consumers. Specifically, an entity may self-assess its compliance with 
Federal consumer financial law, self-report to the Bureau when it 
identifies likely violations, remediate the harm resulting from these 
likely violations, and cooperate above and beyond what is required by 
law with any Bureau review or investigation.
    Such activities are in the public interest. Depending on its form 
and substance, responsible conduct can improve the Bureau's ability to 
promptly detect violations of Federal consumer financial law, increase 
the effectiveness and efficiency of its supervisory and enforcement 
work, enable the Bureau to focus its finite resources on their best use 
for the mission, and help more consumers in more matters promptly 
receive financial redress and additional meaningful remedies for any 
harm they experienced.
    Because responsible conduct is in the public interest, the Bureau 
seeks to encourage it. Accordingly, if an entity meaningfully engages 
in responsible conduct, the Bureau intends to favorably consider such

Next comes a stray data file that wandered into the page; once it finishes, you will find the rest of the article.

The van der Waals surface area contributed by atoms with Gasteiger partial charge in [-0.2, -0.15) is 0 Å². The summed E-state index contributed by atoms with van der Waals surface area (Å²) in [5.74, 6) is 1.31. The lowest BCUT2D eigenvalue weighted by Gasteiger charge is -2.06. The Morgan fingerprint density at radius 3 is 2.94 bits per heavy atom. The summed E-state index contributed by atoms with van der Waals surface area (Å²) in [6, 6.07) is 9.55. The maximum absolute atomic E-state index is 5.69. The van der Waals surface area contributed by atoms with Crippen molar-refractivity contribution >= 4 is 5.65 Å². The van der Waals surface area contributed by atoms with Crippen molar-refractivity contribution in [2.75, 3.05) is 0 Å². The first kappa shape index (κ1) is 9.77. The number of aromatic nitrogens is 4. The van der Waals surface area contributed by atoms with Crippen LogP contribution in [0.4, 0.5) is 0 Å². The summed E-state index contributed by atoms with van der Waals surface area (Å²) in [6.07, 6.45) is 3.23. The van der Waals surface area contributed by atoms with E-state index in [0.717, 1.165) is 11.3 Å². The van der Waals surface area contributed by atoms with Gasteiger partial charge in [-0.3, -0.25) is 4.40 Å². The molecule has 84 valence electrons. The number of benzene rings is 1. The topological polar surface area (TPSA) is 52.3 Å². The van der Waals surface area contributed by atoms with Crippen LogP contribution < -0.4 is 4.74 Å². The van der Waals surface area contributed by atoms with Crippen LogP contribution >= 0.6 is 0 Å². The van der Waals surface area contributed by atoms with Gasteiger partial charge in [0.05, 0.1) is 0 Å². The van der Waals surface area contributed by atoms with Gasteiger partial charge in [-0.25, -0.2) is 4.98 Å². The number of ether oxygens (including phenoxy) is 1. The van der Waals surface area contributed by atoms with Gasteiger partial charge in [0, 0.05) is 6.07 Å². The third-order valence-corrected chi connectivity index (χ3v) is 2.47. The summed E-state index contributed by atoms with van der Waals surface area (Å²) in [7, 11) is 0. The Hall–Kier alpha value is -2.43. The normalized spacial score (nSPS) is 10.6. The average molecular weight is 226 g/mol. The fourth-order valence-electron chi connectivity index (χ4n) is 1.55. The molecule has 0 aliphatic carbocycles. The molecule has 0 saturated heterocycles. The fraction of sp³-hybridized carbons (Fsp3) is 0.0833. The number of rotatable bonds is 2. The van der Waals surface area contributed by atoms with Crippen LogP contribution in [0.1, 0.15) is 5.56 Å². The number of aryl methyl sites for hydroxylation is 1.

conduct, along with other relevant factors, in addressing violations of 
Federal consumer financial law in supervisory and enforcement 
matters.\1\ Depending on the nature and extent of an entity's actions, 
the Bureau has a wide range of options available to properly account 
for responsible conduct. For example, in light of an entity's 
responsible conduct, the Bureau could exercise its discretion to close 
an enforcement investigation with no action or decide not to include 
Matters Requiring Attention in an exam report or supervisory letter. 
Even if the Bureau does take action, those who engage in responsible 
conduct may receive other types of credit for engaging in such 
behavior. For entities within the Bureau's supervisory authority, the 
Bureau's Division of Supervision, Enforcement, and Fair Lending makes 
determinations of whether violations should be resolved through non-
public supervisory action or a possible public enforcement action 
through its Action Review Committee (ARC) process. The ARC process 
includes factors that are closely aligned with the elements of 
responsible conduct. Thus, for entities under the Bureau's supervisory 
authority, responsible conduct could result in resolving violations 
non-publicly through the supervisory process. Responsible conduct also 
could result in the Bureau's reducing the number of violations pursued